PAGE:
We recently participated in a valuable, thought-provoking workshop;1 this annual conference deals with the confluence of military requirements for critical applications of environmental, regulatory and/or legislative changes, and of practical, achieved approaches to production and maintenance of product quality. The emphasis is on surfaces, both cleaning and coating, and on contamination control. The conference is particularly valuable for the forthright, sometimes pointed comments of the speakers and the similarly frank, incisive comments and questions from the audience. This month we will discuss a few topics presented at the workshop.
1 14th Annual International Workshop on Alternatives to Toxic Materials in Industrial Processes (Formerly International Workshop on Solvent Substitution), Scottsdale Arizona, Exchange Monitor Publications & Forums, (December 8-11, 2003).2 M. Duncan, ibid3 K. Kristoff, ibid.4 Section 9002 of the Farm Security and Rural Investment Act of 2002 (FSRIA), 7 U.S. C. 8102. See http://www.biobased.oce.usda.gov/public/index.cfm5 Federal Register, Proposed Rule, Biobased products designation guidelines for Federal procurement, 70730-70746, (December 19, 2003).6 B. Kanegsberg, 14th Annual International Workshop, op cit.7 S. Apel, ibid.8 C. LeBlanc, ibid
Biobased products, derived from renewable plant or animal materials, the topic of several presentationseg. 2,3 raise both opportunities and potential contamination control issues. Given recent legislation4 and near-term regulations,5 the Federal government will, in most cases, have to purchase biobased products. As a consequence, biobased products are likely to be strongly encouraged, even in the private sector. Research and development dollars are being focused on biobased lubricants, oils, and other metalworking fluids as well as on biobased cleaning agents. There are positive aspects to this trend. Products based on renewable resources are important economically and politically. In addition, such products offer the possibility of new, favorable characteristics. For example, nutritionists and chemists at pharmaceutical companies continually find hitherto unknown compounds in plants.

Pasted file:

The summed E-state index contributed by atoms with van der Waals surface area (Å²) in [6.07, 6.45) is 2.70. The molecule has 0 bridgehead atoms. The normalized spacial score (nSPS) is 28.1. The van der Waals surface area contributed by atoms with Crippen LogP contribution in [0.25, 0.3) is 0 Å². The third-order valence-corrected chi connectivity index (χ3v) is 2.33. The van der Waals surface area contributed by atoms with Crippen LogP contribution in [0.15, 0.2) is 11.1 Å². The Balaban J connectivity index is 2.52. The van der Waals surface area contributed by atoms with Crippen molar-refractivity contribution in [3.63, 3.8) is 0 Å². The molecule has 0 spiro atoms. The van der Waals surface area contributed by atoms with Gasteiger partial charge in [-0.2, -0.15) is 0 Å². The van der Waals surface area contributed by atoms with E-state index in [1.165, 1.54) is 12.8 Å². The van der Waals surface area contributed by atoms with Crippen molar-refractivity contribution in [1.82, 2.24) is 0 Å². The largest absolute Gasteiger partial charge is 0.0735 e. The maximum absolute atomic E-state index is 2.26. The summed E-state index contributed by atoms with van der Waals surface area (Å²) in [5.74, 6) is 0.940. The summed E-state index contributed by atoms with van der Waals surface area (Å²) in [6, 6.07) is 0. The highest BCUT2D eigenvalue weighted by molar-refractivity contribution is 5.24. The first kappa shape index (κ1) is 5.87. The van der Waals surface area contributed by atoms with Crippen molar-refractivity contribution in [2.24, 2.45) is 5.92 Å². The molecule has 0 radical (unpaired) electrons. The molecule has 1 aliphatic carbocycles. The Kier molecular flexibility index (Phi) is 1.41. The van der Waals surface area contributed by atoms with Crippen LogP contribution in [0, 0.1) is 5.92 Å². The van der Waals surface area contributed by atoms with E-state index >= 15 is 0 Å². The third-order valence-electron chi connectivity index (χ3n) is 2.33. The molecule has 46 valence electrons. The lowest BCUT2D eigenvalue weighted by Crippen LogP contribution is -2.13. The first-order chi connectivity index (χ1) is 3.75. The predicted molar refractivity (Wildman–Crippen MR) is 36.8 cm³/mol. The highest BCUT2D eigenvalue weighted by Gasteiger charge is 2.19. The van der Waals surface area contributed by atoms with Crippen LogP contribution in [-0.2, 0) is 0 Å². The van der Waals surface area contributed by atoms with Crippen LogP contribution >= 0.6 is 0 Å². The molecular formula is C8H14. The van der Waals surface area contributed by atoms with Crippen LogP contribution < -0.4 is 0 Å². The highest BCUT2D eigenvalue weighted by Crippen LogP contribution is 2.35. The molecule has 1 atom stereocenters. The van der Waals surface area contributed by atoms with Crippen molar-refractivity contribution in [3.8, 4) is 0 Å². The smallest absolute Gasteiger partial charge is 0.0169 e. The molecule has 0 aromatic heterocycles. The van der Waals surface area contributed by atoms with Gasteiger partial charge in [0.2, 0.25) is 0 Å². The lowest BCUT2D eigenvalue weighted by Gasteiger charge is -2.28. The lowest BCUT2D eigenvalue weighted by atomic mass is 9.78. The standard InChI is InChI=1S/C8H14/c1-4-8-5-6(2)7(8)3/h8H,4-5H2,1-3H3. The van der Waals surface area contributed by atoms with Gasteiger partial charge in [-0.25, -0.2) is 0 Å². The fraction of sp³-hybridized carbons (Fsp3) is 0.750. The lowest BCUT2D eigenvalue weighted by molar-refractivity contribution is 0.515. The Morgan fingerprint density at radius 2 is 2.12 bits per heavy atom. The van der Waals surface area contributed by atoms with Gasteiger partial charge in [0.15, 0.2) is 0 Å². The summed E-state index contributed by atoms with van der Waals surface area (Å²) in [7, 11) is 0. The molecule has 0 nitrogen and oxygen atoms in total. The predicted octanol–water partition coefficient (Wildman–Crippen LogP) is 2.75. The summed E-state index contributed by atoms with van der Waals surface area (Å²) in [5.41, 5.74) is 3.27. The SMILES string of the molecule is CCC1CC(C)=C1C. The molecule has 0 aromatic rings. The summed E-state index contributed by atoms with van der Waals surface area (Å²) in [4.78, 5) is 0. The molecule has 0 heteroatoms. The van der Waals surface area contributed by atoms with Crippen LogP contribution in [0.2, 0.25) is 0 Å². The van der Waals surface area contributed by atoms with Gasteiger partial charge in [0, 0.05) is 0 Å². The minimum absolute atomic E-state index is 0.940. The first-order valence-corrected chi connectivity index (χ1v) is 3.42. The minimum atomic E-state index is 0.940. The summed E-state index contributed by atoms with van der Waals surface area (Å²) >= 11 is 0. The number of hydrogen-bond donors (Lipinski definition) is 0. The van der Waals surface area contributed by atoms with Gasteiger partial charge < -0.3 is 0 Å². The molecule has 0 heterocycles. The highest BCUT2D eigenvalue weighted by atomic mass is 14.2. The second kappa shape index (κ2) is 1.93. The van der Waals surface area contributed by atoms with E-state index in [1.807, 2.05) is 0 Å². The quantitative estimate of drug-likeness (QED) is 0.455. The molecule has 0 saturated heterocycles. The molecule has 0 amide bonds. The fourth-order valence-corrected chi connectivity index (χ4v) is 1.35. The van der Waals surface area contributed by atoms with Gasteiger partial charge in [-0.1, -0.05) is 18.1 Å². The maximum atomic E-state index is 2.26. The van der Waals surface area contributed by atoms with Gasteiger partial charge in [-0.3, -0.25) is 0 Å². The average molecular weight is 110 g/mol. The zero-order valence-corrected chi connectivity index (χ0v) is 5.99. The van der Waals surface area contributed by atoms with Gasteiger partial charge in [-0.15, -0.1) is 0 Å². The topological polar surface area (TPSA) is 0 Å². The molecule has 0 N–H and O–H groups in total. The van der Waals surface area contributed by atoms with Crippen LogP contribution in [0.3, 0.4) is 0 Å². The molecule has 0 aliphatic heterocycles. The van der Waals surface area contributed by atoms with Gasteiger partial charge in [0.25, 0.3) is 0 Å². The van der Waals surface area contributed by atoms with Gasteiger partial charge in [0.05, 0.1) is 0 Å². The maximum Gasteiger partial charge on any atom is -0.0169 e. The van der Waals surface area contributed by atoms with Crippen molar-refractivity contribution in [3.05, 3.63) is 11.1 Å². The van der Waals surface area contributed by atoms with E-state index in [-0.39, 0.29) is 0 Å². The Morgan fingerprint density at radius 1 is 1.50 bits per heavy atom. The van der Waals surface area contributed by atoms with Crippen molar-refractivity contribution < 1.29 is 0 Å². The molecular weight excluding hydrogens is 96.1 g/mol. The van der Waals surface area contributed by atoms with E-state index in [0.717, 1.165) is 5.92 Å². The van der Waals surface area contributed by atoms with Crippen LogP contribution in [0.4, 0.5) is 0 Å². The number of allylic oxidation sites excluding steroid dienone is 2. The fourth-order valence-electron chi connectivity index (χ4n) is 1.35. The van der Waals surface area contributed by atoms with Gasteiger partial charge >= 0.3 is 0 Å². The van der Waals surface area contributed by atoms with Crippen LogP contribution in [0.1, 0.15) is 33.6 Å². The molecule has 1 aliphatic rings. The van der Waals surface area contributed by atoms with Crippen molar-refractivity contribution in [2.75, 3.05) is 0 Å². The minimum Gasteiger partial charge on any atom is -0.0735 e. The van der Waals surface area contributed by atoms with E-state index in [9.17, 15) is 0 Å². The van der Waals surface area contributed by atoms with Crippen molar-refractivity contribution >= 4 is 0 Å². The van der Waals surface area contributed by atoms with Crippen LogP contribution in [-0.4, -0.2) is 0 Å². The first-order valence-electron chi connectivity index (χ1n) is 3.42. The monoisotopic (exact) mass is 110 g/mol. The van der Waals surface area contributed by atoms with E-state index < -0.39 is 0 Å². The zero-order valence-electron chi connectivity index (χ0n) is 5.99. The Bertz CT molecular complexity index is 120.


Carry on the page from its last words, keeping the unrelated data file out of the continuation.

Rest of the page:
At the same time, introduction of biobased products raises potential contamination control issues. Where biobased products are used for lubricants and metalworking fluids, processes for their effective removal must be devised. In addition some biobased products such as d-limonene are very effective in removing adherent soils. However, d-limonene leaves a residue, albeit one which can be readily removed by sequential rinsing with a more volatile solvent such as isopropyl alcohol.6 Soy-derived materials (methyl soyate) have similar properties. As such products are introduced for more critical applications, establishing appropriate cleanliness verification procedures and surface quality procedures will be imperative.
Contamination Control, Cleanliness Standards
One case study7 involving manufacture of space shuttle windows demonstrates that contamination may still be present even if it has not been observed. An improvement in the optical inspection technique of the windows revealed a previously undetected haze. Subsequent investigation led to the identification of the source of this contamination and to development of a method for removal of the haze.
Knowing the Variables
Results of a survey of implementation of cleaning processes were presented(8). The study, sponsored by the Toxics Use Reduction Laboratory (TURI) of University of Massachusetts, Lowell, involved groups who had worked with TURI to develop alternative surface cleaning processes. Over 70% of the respondents did not know the suppliers or trade names of the cleaning agents currently in use at their company. Understanding the cleaning process is a key to successful contamination control. Changes in soils, materials of construction, or product design, potentially impacts contamination level. Cleaning is an important part of contamination control; and, without a clear understanding of the nature of the cleaning agent, process monitoring is incomplete.
Asking the Questions; the Issues
No resource or event is likely to answer all of oneís questions about contamination control. A key value of this workshop is that contamination control, cleanliness and performance issues are addressed in a forum where frankness, honest discussion of issues, and public interchange between presenters and other attendees is encouraged. As important, those involved in technology advancement and in day to day product performance, interact not only with each other but with those who develop environmental regulations. Because both performance requirements and constraints (e.g. environmental, legislative, costs) are likely to increase, such interchanges continue to be not just relevant but crucial.